When I first heard of Boston Calling last spring, I was ecstatic that Boston was finally joining the ranks—or jumping the bandwagon—of major cities with music festivals. It seemed like every other city had at least one music festival—Lollapalooza and Pitchfork in Chicago, Governor’s Ball and Electric Zoo in New York, and SXSW in Austin—and, finally, one would be in the city I consider to be my own home.
I couldn’t wait to listen to some of my favorite artists while lounging in the grass of the Boston Common, but of course, it turned out that City Hall Plaza would actually be home to Boston Calling. And for as long as Boston Calling calls the concrete jungle of City Hall Plaza its home, Boston Calling will never be Lollapalooza, Governor’s Ball, or even Philadelphia’s Made in America for the following three reasons:
Acoustics – Though easily accessible by public transit, the concrete, brutalist monstrosity of City Hall Plaza definitely wasn’t made for concerts. The mass of concrete reduces the transmission of sound waves, which means the sets have to play their music extra loud, with speakers blaring. In addition, the sound pollution of the traffic on Cambridge and Congress Streets distracts from the sets. This results in a very loud, very low quality listening experience that mandates earplugs.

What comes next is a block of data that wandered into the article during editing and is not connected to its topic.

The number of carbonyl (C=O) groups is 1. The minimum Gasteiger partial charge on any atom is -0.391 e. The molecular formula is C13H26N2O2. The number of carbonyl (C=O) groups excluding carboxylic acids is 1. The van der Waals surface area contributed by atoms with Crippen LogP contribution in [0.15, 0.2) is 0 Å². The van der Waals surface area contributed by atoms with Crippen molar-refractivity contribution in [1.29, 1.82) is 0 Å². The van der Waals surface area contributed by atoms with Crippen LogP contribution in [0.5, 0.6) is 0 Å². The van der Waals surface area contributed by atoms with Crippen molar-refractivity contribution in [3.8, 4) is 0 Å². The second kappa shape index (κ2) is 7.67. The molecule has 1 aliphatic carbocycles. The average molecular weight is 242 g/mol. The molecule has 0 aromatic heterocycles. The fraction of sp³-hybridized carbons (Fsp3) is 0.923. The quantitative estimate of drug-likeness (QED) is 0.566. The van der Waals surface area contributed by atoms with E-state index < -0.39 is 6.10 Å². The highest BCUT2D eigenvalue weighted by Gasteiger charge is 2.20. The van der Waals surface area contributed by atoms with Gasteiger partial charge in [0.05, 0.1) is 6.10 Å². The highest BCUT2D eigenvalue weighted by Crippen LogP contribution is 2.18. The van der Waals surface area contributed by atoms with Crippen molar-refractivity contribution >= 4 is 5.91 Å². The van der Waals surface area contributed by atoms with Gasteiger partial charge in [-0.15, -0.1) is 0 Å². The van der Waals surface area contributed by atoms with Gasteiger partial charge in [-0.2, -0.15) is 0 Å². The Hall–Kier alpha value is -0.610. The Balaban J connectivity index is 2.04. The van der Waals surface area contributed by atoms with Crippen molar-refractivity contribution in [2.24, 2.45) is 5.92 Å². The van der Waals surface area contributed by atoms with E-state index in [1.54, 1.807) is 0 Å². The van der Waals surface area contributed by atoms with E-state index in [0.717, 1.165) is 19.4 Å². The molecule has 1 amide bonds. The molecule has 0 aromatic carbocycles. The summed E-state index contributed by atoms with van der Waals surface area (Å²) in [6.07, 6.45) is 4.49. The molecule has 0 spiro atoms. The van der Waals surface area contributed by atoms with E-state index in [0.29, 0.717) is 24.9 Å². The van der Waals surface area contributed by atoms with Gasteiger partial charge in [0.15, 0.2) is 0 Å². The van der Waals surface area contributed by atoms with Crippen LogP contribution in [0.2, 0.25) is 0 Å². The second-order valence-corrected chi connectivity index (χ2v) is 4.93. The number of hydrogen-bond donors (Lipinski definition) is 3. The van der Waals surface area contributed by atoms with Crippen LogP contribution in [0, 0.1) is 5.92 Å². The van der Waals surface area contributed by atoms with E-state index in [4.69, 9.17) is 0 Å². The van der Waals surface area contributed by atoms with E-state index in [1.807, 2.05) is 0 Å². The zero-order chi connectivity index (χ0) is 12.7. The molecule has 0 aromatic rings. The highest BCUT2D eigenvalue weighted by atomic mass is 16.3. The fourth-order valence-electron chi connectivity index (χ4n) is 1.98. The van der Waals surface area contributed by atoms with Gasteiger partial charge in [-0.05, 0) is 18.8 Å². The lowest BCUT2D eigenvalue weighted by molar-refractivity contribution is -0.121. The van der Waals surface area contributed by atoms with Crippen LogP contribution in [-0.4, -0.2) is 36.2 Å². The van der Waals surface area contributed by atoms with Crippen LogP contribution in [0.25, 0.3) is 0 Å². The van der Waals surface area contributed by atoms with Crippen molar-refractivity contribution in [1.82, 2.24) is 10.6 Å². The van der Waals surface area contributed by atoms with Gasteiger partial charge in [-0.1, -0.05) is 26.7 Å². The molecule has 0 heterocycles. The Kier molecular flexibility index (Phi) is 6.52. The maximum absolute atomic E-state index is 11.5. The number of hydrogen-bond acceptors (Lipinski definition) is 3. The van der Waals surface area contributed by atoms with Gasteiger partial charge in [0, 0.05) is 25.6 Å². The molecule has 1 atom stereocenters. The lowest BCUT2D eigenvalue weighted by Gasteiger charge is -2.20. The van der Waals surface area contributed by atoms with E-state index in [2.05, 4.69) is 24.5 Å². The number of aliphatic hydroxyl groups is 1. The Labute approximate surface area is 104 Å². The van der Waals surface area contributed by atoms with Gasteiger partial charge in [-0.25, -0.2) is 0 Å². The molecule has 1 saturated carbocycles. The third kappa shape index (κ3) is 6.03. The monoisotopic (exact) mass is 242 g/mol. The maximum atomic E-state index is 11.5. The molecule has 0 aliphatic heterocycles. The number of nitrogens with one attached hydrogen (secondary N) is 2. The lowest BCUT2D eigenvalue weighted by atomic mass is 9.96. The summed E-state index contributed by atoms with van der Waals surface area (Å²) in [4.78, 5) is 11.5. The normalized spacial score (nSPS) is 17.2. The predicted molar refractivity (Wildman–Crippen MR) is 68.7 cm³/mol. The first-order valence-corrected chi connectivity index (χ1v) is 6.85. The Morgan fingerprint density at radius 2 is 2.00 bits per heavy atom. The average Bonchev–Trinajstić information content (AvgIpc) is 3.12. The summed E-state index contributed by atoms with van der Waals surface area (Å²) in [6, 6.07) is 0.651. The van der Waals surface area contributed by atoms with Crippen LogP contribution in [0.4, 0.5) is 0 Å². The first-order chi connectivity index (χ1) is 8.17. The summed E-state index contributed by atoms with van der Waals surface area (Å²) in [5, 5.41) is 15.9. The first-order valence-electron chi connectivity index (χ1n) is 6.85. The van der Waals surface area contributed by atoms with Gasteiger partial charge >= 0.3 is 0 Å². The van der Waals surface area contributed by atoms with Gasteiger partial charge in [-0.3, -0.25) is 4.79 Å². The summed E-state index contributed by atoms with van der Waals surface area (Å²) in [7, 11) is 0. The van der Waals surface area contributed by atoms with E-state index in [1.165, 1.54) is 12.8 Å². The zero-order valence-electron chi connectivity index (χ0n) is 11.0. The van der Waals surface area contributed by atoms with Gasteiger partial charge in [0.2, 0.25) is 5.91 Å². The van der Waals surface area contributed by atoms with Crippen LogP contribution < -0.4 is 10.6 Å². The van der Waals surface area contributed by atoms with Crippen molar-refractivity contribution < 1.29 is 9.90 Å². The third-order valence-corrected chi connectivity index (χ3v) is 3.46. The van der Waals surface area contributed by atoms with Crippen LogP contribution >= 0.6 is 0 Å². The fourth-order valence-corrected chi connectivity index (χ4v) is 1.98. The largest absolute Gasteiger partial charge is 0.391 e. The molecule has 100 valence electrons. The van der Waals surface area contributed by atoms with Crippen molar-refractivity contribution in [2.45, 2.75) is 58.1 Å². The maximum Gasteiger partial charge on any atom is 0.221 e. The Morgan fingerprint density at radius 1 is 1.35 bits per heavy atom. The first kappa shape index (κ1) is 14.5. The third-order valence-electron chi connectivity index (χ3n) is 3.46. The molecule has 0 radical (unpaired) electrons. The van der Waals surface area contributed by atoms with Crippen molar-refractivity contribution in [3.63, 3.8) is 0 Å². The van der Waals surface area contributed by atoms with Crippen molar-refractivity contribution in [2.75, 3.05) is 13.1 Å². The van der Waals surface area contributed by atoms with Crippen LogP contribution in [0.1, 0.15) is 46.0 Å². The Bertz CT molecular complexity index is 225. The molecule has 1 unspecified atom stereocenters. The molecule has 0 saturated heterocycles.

Size – Another problem associated with Boston Calling’s urban setting is the absence of communal space. Between the crowds surrounding the two stages lays little room to congregate with friends or to sit down and relax while watching a set. Other urban music festivals, such as Lollapalooza in Chicago or Governor’s Ball in New York, avoid this problem by hosting the festival in city parks that offer lawn space for blankets and chairs, creating a more comfortable listening atmosphere.
Concrete and brick don’t make for an acoustic friendly backdrop.
Lineup – Last May’s Boston Calling had a lineup to impress alternative and independent rock fans, ranging from hipster-pleasing Youth Lagoon to indie sweetheart Andrew Bird and alternative rock gods, The Dirty Projectors. This time around, it seems like Calling tried to diversify, including hip hop arts like Kendrick Lamar, as well as mainstream alt-pop, such as headliners Passion Pit and Vampire Weekend. The diverse lineup meant fewer people liked a majority of the bands, which resulted in smaller crowds than in May.
Firefly Music Festival in Delaware has the right idea.
Kendrick Lamar played September’s Boston Calling.
I’m glad Boston is experimenting with music festivals, and I will likely attend next May’s festival to see what bands they book and how the festival is improved. Nonetheless, I think that Boston Calling will continue to hover below the music festival giants of other cities as long as it’s hosted in City Hall Plaza.